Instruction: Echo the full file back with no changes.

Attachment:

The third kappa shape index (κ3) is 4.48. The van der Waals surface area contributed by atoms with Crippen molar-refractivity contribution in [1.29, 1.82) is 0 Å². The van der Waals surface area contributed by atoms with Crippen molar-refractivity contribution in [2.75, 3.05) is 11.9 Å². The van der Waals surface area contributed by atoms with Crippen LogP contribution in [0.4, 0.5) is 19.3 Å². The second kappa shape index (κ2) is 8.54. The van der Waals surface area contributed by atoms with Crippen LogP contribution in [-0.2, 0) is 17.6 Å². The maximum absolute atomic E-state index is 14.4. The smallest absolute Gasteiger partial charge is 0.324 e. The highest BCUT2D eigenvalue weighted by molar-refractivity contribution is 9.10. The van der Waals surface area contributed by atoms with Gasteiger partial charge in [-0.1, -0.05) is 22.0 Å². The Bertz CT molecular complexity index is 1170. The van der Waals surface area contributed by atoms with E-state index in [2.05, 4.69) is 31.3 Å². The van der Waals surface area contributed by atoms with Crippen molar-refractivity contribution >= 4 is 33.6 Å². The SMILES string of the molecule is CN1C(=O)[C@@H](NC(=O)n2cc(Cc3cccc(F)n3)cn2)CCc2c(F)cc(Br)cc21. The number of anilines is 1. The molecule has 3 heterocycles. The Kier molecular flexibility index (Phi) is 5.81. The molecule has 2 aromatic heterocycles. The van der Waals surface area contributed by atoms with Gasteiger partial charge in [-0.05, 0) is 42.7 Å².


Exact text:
The third kappa shape index (κ3) is 4.48. The van der Waals surface area contributed by atoms with Crippen molar-refractivity contribution in [1.29, 1.82) is 0 Å². The van der Waals surface area contributed by atoms with Crippen molar-refractivity contribution in [2.75, 3.05) is 11.9 Å². The van der Waals surface area contributed by atoms with Crippen LogP contribution in [0.4, 0.5) is 19.3 Å². The second kappa shape index (κ2) is 8.54. The van der Waals surface area contributed by atoms with Crippen LogP contribution in [-0.2, 0) is 17.6 Å². The maximum absolute atomic E-state index is 14.4. The smallest absolute Gasteiger partial charge is 0.324 e. The highest BCUT2D eigenvalue weighted by molar-refractivity contribution is 9.10. The van der Waals surface area contributed by atoms with Gasteiger partial charge in [-0.1, -0.05) is 22.0 Å². The Bertz CT molecular complexity index is 1170. The van der Waals surface area contributed by atoms with E-state index in [2.05, 4.69) is 31.3 Å². The van der Waals surface area contributed by atoms with Crippen molar-refractivity contribution >= 4 is 33.6 Å². The SMILES string of the molecule is CN1C(=O)[C@@H](NC(=O)n2cc(Cc3cccc(F)n3)cn2)CCc2c(F)cc(Br)cc21. The number of anilines is 1. The molecule has 3 heterocycles. The Kier molecular flexibility index (Phi) is 5.81. The molecule has 2 aromatic heterocycles. The van der Waals surface area contributed by atoms with Gasteiger partial charge in [-0.05, 0) is 42.7 Å².